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The Ontogeny of Information is a critical intervention into the ongoing and perpetually troubling nature-nurture debates surrounding human development. Originally published in 1985, this was a foundational text in what is now the substantial field of developmental systems theory. In this revised edition Susan Oyama argues compellingly that nature and nurture are not alternative influences on human development but, rather, developmental products and the developmental processes that produce them.
Information, says Oyama, is thought to reside in molecules, cells, tissues, and the environment. When something wondrous occurs in the world, we tend to question whether the information guiding the transformation was pre-encoded in the organism or installed through experience or instruction. Oyama looks beyond this either-or question to focus on the history of such developments. She shows that what developmental “information” does depends on what is already in place and what alternatives are available. She terms this process “constructive interactionism,” whereby each combination of genes and environmental influences simultaneously interacts to produce a unique result. Ontogeny, then, is the result of dynamic and complex interactions in multileveled developmental systems.
The Ontogeny of Information challenges specialists in the fields of developmental biology, philosophy of biology, psychology, and sociology, and even nonspecialists, to reexamine the existing nature-nurture dichotomy as it relates to the history and formation of organisms.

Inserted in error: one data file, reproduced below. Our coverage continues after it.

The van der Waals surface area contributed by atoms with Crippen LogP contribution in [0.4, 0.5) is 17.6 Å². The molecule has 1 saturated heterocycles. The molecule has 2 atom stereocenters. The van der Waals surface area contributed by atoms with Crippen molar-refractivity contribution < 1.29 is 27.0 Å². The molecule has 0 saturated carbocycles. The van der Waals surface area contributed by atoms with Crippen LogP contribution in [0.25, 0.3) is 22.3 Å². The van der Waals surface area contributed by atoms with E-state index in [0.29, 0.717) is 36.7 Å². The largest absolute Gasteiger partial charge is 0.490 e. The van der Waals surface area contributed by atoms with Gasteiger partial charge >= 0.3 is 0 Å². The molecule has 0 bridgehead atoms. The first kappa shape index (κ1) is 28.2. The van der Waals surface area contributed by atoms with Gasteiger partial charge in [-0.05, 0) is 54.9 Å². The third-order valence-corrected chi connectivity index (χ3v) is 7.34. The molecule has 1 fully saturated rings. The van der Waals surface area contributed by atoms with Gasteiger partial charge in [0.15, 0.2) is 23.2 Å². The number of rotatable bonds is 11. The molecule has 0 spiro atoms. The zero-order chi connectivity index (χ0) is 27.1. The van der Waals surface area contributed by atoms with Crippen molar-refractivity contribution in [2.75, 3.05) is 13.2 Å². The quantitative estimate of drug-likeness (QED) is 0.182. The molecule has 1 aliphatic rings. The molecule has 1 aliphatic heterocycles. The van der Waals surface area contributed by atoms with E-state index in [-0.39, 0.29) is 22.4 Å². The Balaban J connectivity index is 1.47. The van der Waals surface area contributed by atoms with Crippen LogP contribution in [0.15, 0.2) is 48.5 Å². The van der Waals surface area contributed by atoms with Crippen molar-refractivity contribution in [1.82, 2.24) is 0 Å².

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In The Ontogeny of Information, Susan Oyama draws on psychology, biology, and anthropology, as well as philosophy and history, to explore the many facets of the nature-nurture debate.From the Publisher:
“The publication of this revised edition of The Ontogeny of Information is timely and welcome, especially given the current dominance of simplistic views about genetic causation, aided by constant misuse of the ideas of information, coding and programming. Oyama’s classic discussion of these concepts combines patient, subtle dissection with bold and novel moves. The Ontogeny of Information is a work of brilliant originality and enduring relevance.”—Peter Godfrey-Smith, Stanford University
“This is among the most important books on developmental theory published in the last several decades. It continues to be cited regularly in work from several different disciplines, including developmental biology, evolutionary biology, neuroscience, and psychology.”—Robert Lickliter, Virginia Polytechnic Institute
“In the tale of the emperor’s new clothes, the small boy’s genius lay in his naive recognition of the great man’s nudity. Oyama has a similar, if more sophisticated genius: she recognizes the subtle manner in which molecular biologists have allowed metaphors to replace explanations. It is no exaggeration to claim that she has resolved the nature-nurture dispute and provided an altogether new vision of the processes of development and evolution.”—Peter Klopfer, Duke University
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Book Description Duke University Press. Condition: New. Brand New. Seller Inventory # 0822324318
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